Scaffolding of Proximal TCR Signaling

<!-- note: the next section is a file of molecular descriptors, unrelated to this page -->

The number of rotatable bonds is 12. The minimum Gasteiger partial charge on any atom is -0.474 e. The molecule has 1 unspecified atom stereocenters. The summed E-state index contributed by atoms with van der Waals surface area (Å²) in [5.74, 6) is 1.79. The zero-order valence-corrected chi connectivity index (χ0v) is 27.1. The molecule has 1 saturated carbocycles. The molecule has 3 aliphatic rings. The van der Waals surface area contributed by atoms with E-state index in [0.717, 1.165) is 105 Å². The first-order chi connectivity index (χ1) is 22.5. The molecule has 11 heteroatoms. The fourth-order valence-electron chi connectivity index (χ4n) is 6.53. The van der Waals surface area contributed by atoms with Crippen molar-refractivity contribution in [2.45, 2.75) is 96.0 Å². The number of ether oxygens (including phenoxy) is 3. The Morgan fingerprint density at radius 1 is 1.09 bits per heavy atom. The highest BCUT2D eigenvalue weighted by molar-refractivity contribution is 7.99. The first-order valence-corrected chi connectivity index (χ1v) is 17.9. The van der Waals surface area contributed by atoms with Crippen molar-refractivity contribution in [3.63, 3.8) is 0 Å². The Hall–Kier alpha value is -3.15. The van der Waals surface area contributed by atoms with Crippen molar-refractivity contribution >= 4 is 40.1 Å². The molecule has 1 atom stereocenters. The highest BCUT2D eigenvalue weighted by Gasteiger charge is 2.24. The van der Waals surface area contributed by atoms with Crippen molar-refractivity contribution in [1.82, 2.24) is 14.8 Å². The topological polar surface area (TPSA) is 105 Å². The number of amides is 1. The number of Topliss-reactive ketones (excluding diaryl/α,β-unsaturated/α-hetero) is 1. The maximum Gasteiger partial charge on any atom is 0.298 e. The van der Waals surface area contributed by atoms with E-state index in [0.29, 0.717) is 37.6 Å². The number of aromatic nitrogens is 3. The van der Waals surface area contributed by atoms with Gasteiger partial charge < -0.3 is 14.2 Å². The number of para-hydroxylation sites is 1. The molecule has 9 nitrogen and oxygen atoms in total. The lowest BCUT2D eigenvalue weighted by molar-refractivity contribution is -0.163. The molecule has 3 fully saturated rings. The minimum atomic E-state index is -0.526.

The T-cell receptor is composed of a ligand-binding TCRaP heterodimer and signal-transducing dimers of CD3ey, CD3e§ and ZZ that upon interaction with its MHC-peptide ligand initiate an activation process that probably involves both receptor clustering and conformational change of the cytoplasmic part of the CD3 component (Call and Wucherpfennig 2005; Minguet et al. 2007). These signaling components contain ITAMs with the consensus sequence YxxL/I/V x(6-8) YxxL/I/V that are essential for TCR-mediated activation (Reth 1989). The tyrosine residues within this motif are phosphorylated by the protein tyrosine kinases Lck and Fyn and play a critical role in the recruitment of Src homology 2 (SH2) domain-containing proteins to the TCR (Chan and Shaw 1996; Kane et al. 2000). In this respect, the receptor itself acts as an adaptor where specific assembly of signaling components can be regulated. Phosphorylated ITAMs recruit the tandem SH2-containing tyrosine kinase Zap-70 that is further regulated by a complex interplay between the tyrosine kinases Lck and Abl (Chu et al. 1998; Zipfel et al. 2004). In addition to phosphorylation in the activation loop of the kinase, several regulatory events have been coupled to tyrosine phosphorylation sites in interdomain B of Zap-70, between the second SH2 domain and the kinase domain (Brdicka et al. 2005; Deindl et al. 2007; Di et al. 1999; Pelosi et al. 1999). This includes the recruitment of several adaptor proteins, such as c-Cbl, Vav and Crk, that can direct the activation process, suggesting that protein assembly at the level of Zap-70 is functionally important both in developing and mature cells. In support of this notion, Zap-70-deficient mice fail to develop mature T cells, and humans harboring mutations in the Zap-70 gene develop a severe form of immune deficiency due to the lack of circulating CD8+ cells and functional CD4+ cells (Negishi et al. 1995; Wiest et al. 1997). An interesting observation that further illustrates the importance of intact Zap-70 recruitment is seen in SKG mice that carry a single nucleotide substitution in the second SH2 domain of Zap-70 (W163C). These mice develop an autoimmune disease resembling human rheumatoid arthritis, probably due to a switch in the selection process that leads to survival of T cells with a high degree of self-reactivity (Sakaguchi et al. 2003, 2006b). Importantly, the disease does not manifest itself until T cells in the periphery are activated by pathogens, suggesting that only then is the higher self-reactivity able to overcome the reduced signaling ability. Hence, it seems that a partial defect in Zap-70 is enough to change the signaling threshold essential for correct thymic selection. This suggests that fine-tuning of signals is functionally very important in balancing immune regulation. Other immunoreceptors that utilize ITAM phosphorylation and recruitment of Syk family tyrosine kinases include the B-cell receptor (BCR), Fc receptors for IgG (FcyRIII and FceRI) and the collagen receptor on platelets, indicating that the ITAM-mediated recruitment of tandem SH2-containing kinases is a general paradigm for transmitting signals in response to immunoreceptor-ligand interaction (Underhill and Goodridge 2007). Following the recruitment and activation of Zap-70, the TCR represents an activated immune receptor that is ready to initiate downstream signals. The next step in immune cell signaling is to connect the activated receptor complex to relevant downstream pathways to elicit adequate immune responses. This involves the specific recruitment of different signaling components to the inner leaflet of the plasma membrane through a highly sophisticated network of protein interactions.

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